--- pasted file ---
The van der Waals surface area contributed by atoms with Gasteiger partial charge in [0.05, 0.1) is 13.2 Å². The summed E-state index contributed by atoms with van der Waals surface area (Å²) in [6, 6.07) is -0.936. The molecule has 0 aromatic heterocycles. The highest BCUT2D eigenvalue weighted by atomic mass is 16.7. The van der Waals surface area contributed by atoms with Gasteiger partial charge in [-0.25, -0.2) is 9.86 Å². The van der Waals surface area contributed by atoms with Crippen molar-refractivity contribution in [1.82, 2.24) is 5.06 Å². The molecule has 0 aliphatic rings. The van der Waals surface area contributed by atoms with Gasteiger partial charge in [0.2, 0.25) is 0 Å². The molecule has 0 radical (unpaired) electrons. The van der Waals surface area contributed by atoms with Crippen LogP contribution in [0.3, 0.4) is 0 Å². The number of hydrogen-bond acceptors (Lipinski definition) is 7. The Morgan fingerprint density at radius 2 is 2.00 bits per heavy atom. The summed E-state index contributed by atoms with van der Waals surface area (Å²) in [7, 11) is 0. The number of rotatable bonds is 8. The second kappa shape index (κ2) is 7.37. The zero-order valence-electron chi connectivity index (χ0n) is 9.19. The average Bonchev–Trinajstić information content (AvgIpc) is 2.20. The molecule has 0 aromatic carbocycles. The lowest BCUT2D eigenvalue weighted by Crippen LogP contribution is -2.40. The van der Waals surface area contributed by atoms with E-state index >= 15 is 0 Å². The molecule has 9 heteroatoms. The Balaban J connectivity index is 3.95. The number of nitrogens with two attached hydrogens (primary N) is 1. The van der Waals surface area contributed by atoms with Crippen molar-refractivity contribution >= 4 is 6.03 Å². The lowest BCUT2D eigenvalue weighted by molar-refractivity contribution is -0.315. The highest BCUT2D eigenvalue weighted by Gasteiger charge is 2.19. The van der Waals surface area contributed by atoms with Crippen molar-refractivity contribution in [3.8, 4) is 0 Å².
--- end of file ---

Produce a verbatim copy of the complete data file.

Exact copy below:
The van der Waals surface area contributed by atoms with Gasteiger partial charge in [0.05, 0.1) is 13.2 Å². The summed E-state index contributed by atoms with van der Waals surface area (Å²) in [6, 6.07) is -0.936. The molecule has 0 aromatic heterocycles. The highest BCUT2D eigenvalue weighted by atomic mass is 16.7. The van der Waals surface area contributed by atoms with Gasteiger partial charge in [-0.25, -0.2) is 9.86 Å². The van der Waals surface area contributed by atoms with Crippen molar-refractivity contribution in [1.82, 2.24) is 5.06 Å². The molecule has 0 aliphatic rings. The van der Waals surface area contributed by atoms with Gasteiger partial charge in [0.2, 0.25) is 0 Å². The molecule has 0 radical (unpaired) electrons. The van der Waals surface area contributed by atoms with Crippen LogP contribution in [0.3, 0.4) is 0 Å². The number of hydrogen-bond acceptors (Lipinski definition) is 7. The Morgan fingerprint density at radius 2 is 2.00 bits per heavy atom. The summed E-state index contributed by atoms with van der Waals surface area (Å²) in [7, 11) is 0. The number of rotatable bonds is 8. The second kappa shape index (κ2) is 7.37. The zero-order valence-electron chi connectivity index (χ0n) is 9.19. The average Bonchev–Trinajstić information content (AvgIpc) is 2.20. The molecule has 0 aromatic carbocycles. The lowest BCUT2D eigenvalue weighted by Crippen LogP contribution is -2.40. The van der Waals surface area contributed by atoms with E-state index >= 15 is 0 Å². The molecule has 9 heteroatoms. The Balaban J connectivity index is 3.95. The number of nitrogens with two attached hydrogens (primary N) is 1. The van der Waals surface area contributed by atoms with Crippen molar-refractivity contribution >= 4 is 6.03 Å². The lowest BCUT2D eigenvalue weighted by molar-refractivity contribution is -0.315. The highest BCUT2D eigenvalue weighted by Gasteiger charge is 2.19. The van der Waals surface area contributed by atoms with Crippen molar-refractivity contribution in [3.8, 4) is 0 Å².